Originally created 11/21/00

Drought lowers cotton yields



BOSTWICK, Ga. - Thousands line the street for this town's Cotton Gin Festival, cheering as 85 bright-green tractors chug past. Santa is here, along with prancing horses, a smiling cotton festival queen in her 80s and crowds of children eating cotton candy.

The festive scene, a reminder of cotton's comeback as king of Georgia crops, stands in stark contrast to 2000 crop reports, which spell tough times for the Morgan County town and the rest of Georgia's cotton belt.

"We've had boom times," said Steve Brown, a South Georgia-based cotton specialist with the University of Georgia crop and soil sciences department. "Now, we're in hard times."

As harvest winds to a close, communities throughout Georgia that hailed the return of cotton in the early 1990s are blaming the three-year drought and September's heavy rains for another year of low yields and high production costs.

Three years of dry weather, some say, are doing what the boll weevil did until its government-sponsored eradication in 1991.

Just ask June Whittaker, whose family farm on nearby Prices Mill Road remained the site of unbroken cotton production during the past 150 years - until this year.

"This is the first year that (we) didn't plant cotton on our land," Ms. Whittaker said. Just about everyone in the 300-person town of Bostwick pitched in to run the 11th annual Cotton Gin Festival, but she said people are taking the poor harvest pretty hard.

The cotton woes, experts say, are testimony to the severity of the drought, because cotton is among the most drought-resistant of row crops.

About 200,000 acres of Georgia cotton were lost to dry weather this year, and the expected yield of 1.6 million bales in the state won't top yields in the dry years of 1998 and 1999, when pounds per acre fell below the critical 600-pound level needed by many to break even, according to Mr. Brown and other experts.

The final yield is expected to fall to the lowest point in more than 12 years, at close to 500 pounds per acre. The university's agriculture economists predict cash receipts for Georgia cotton will drop below $450 million, down from a 1996 high of $742 million.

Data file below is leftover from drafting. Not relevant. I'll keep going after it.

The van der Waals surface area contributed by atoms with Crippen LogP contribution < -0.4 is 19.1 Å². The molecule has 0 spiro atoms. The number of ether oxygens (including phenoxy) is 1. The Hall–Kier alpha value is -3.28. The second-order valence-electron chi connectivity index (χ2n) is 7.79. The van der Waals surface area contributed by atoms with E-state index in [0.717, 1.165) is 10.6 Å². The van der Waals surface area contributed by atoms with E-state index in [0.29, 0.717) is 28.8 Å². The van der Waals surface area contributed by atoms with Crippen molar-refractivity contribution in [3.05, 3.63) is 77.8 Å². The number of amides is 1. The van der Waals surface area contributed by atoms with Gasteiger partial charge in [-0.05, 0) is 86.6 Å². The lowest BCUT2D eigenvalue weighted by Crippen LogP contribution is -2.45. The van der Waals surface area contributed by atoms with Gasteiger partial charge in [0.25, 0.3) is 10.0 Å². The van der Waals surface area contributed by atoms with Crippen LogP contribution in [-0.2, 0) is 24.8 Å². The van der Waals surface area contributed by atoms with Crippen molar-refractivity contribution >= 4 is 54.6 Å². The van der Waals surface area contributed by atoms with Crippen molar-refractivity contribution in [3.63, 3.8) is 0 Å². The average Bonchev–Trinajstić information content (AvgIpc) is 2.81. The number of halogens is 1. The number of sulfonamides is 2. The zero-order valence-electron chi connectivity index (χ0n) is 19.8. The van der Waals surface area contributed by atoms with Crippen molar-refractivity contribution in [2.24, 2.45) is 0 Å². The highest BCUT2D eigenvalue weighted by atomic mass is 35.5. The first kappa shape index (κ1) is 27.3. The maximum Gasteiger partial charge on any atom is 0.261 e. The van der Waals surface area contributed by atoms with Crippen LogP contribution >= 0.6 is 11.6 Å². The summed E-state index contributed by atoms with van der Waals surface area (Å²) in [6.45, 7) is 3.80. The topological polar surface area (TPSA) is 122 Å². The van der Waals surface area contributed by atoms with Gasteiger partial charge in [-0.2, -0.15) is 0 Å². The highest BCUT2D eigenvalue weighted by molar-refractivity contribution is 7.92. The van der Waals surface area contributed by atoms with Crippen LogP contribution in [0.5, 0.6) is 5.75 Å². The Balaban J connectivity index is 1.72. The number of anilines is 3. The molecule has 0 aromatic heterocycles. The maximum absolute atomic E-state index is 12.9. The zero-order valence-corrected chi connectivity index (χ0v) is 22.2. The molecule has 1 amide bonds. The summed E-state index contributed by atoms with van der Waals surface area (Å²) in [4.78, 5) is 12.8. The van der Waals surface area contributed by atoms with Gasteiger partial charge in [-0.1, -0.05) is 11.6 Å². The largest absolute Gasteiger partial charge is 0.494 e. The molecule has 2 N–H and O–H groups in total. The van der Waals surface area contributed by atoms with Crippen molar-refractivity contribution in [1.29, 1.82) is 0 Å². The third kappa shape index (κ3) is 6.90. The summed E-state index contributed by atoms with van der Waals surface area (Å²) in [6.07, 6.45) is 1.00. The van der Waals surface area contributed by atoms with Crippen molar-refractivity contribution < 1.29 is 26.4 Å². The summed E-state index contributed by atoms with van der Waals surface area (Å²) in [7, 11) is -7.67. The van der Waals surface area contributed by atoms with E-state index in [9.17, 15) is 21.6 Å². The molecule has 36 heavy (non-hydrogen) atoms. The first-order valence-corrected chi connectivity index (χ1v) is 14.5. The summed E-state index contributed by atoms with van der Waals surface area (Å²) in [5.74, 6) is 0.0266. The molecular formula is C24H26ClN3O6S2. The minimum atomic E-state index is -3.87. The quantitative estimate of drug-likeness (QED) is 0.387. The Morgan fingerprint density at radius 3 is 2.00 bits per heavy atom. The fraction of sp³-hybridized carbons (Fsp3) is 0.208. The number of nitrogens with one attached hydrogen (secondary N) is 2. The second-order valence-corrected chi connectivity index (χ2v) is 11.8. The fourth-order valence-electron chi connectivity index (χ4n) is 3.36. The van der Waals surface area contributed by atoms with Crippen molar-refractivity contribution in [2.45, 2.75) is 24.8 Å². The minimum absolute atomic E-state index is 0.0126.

That means further declines in the number of Georgia family farms. Growers who sought loans in recent years for land and new machines will remain in debt and under pressure to sell land to corporate farmers or subdivision developers, Mr. Brown said.

Closer to Athens, where about 5,500 acres of cotton are planted in the surrounding counties of Madison, Oconee, Hart and Elbert, the picture is the same.

"For the most part, it's been a really tough year," said David Spaid, a county extension agent in Elbert County. "Our yield potential was drastically affected. In some areas, farmers may actually be more in debt. I'm going to say there are some who will struggle to make interest payments."

But the picture isn't all bad. Farmers have been helped by the 1996 Freedom to Farm Bill, which loosened government controls on acreage plantings, and by voters' approval Nov. 7 of the state referendum abolishing the ad valorem tax on farm equipment, Mr. Brown said. The improvement in the Asian economy is also taken as a positive sign for American farmers.

By many accounts, banks and growers are going to hang in there and wait for better times.

"We're going to keep on doing as much as we've been doing," Ms. Whittaker said.

Nationwide, November reports show that U.S. textile mills struggled to compete with imports, and domestic consumption shrank by 100,000 bales, to 10 million. But the USDA placed the domestic crop at 17.51 million bales, slightly more than in October. Farmers saw increases in Mississippi, North Carolina, Arkansas, Louisiana and Tennessee, which offset a 100,000-bale decrease in Texas and declines in Missouri and Georgia.